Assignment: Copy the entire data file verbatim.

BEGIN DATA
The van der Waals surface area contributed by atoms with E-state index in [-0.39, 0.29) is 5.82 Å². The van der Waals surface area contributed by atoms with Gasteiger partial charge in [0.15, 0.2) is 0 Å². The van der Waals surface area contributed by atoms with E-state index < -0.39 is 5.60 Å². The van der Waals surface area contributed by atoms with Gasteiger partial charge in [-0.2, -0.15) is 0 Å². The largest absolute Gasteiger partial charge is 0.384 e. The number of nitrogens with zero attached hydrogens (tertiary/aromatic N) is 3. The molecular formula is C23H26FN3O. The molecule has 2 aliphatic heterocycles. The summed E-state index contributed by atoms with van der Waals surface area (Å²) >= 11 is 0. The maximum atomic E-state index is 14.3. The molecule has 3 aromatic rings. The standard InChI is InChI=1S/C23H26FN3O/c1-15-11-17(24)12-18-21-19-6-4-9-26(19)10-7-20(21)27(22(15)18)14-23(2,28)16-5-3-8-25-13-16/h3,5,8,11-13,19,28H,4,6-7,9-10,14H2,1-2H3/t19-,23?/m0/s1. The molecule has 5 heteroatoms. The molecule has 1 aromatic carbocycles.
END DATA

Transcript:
The van der Waals surface area contributed by atoms with E-state index in [-0.39, 0.29) is 5.82 Å². The van der Waals surface area contributed by atoms with Gasteiger partial charge in [0.15, 0.2) is 0 Å². The van der Waals surface area contributed by atoms with E-state index < -0.39 is 5.60 Å². The van der Waals surface area contributed by atoms with Gasteiger partial charge in [-0.2, -0.15) is 0 Å². The largest absolute Gasteiger partial charge is 0.384 e. The number of nitrogens with zero attached hydrogens (tertiary/aromatic N) is 3. The molecular formula is C23H26FN3O. The molecule has 2 aliphatic heterocycles. The summed E-state index contributed by atoms with van der Waals surface area (Å²) >= 11 is 0. The maximum atomic E-state index is 14.3. The molecule has 3 aromatic rings. The standard InChI is InChI=1S/C23H26FN3O/c1-15-11-17(24)12-18-21-19-6-4-9-26(19)10-7-20(21)27(22(15)18)14-23(2,28)16-5-3-8-25-13-16/h3,5,8,11-13,19,28H,4,6-7,9-10,14H2,1-2H3/t19-,23?/m0/s1. The molecule has 5 heteroatoms. The molecule has 1 aromatic carbocycles.